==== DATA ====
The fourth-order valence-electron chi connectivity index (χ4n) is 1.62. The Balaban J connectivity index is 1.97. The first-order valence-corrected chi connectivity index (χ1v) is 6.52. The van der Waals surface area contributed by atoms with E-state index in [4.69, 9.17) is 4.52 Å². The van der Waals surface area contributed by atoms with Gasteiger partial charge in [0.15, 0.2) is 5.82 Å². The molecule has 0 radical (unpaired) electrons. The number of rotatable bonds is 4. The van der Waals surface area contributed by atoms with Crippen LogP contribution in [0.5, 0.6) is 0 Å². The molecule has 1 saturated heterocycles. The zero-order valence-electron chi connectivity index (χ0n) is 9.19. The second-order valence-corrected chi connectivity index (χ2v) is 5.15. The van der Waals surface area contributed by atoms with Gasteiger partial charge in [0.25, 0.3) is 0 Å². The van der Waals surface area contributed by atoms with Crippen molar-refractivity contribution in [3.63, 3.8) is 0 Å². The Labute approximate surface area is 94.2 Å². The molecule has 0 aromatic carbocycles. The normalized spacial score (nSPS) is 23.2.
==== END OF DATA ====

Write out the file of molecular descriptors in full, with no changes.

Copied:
The fourth-order valence-electron chi connectivity index (χ4n) is 1.62. The Balaban J connectivity index is 1.97. The first-order valence-corrected chi connectivity index (χ1v) is 6.52. The van der Waals surface area contributed by atoms with E-state index in [4.69, 9.17) is 4.52 Å². The van der Waals surface area contributed by atoms with Gasteiger partial charge in [0.15, 0.2) is 5.82 Å². The molecule has 0 radical (unpaired) electrons. The number of rotatable bonds is 4. The van der Waals surface area contributed by atoms with Crippen LogP contribution in [0.5, 0.6) is 0 Å². The molecule has 1 saturated heterocycles. The zero-order valence-electron chi connectivity index (χ0n) is 9.19. The second-order valence-corrected chi connectivity index (χ2v) is 5.15. The van der Waals surface area contributed by atoms with Gasteiger partial charge in [0.25, 0.3) is 0 Å². The van der Waals surface area contributed by atoms with Crippen molar-refractivity contribution in [3.63, 3.8) is 0 Å². The Labute approximate surface area is 94.2 Å². The molecule has 0 aromatic carbocycles. The normalized spacial score (nSPS) is 23.2.